Welcome

A Bookaholic, Pro-life, Pro-Family, Pro-Oxford Comma, Catholic (with Asperger's) who reads and writes as her obsession. I've been reading over 400 books a year lately. These are my ramblings on some of the books I read. To read about all the books I read and comment on, visit me at LibraryThing or Goodreads.

I've been blogging since 2007 and at this point (July 2015) am trying my hand at turning the theme of this blog towards mystery, thriller, and crime, fiction and nonfiction. I have some special interest topics and categories within this broad genre which include (but are not limited to) serial killers, scandi-crime, Victorian history and historicals, history of the criminally insane and asylums, psychopathology, death, funerary practices and burial, corpses, true crime and anything dealing with the real life macabre, or that portrayed in fiction.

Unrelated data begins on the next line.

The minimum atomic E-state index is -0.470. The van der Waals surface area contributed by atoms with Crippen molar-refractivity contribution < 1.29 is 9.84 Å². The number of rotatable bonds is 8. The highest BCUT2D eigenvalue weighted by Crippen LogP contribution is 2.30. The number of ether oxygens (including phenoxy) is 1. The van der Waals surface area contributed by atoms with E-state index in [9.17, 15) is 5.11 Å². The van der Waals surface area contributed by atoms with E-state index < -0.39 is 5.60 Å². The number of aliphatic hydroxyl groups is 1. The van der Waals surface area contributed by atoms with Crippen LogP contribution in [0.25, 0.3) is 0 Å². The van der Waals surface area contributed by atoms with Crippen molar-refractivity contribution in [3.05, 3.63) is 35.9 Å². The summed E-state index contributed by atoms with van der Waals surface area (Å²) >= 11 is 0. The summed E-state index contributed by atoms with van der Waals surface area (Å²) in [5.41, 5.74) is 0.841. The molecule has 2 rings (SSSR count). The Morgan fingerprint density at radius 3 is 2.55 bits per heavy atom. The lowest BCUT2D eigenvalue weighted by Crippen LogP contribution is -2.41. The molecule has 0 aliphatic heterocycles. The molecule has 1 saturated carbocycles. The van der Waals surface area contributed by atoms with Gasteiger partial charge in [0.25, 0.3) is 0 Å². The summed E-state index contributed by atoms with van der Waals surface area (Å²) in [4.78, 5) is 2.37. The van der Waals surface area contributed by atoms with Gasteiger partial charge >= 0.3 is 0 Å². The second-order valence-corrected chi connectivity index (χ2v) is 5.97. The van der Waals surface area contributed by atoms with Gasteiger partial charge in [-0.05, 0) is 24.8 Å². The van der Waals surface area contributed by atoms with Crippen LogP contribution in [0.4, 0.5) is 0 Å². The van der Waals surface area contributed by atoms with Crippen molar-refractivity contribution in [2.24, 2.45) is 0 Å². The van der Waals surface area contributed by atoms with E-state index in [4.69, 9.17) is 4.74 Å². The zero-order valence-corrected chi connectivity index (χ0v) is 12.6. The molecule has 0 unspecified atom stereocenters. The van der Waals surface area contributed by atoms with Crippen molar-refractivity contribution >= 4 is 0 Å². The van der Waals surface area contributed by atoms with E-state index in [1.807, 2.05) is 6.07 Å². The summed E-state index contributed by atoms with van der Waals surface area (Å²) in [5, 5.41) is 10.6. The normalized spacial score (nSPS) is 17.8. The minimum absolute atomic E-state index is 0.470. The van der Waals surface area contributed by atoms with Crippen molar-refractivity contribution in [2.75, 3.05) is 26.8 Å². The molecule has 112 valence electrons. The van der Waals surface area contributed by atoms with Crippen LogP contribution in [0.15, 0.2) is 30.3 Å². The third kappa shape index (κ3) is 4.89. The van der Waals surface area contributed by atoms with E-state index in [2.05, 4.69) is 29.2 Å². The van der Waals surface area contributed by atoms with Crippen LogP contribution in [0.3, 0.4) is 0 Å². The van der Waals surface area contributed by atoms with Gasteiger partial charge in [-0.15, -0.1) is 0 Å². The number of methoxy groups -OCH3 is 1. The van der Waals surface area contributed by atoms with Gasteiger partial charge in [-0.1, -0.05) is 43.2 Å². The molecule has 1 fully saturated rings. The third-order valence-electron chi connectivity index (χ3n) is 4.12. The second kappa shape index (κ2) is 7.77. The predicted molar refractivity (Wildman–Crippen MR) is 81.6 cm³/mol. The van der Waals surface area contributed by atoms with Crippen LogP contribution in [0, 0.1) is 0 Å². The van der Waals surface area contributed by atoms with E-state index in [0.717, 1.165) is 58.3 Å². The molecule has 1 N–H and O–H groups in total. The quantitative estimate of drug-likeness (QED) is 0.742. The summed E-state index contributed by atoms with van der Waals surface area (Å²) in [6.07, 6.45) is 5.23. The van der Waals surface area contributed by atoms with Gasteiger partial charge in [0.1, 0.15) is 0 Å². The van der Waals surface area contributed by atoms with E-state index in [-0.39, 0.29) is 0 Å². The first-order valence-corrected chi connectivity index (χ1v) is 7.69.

I also read a short story a day from various collections, sometimes anthologies othertimes collections of a single author's work. These reviews are also posted here and while they are of mixed genre the mystery, thriller, horror, gothic and macabre often appear within their pages as well.


I also blog about
graphic novels and manga on a separate BLOG.

Thursday, January 29, 2015

It Shouldn't Happen (To A Dog) by Don Freeman

It Shouldn't Happen (To A Dog) by Don Freeman

My rating: 3 of 5 stars

Paperback, 224 pages
Published December 17th, 2014 by Dover Publications


This is a reprint of an adult book first published in 1945. I love Don Freeman as a children's writer/artist and just had to give this a read. It is a political satire/treatise on the racism and segregation he found rampant when he served in the army during WWII. Freeman is a black man and by turning his character into a dog he was able to tell a story he otherwise would not have been able to tell during at this time in American history. Even so, the book was highly controversial and received criticism. There is a very interesting introduction which explains all this and what the themes and symbols of the story are. It is good for its historical value but otherwise, without having read the introduction, I wouldn't have clued into the deeper meaning.




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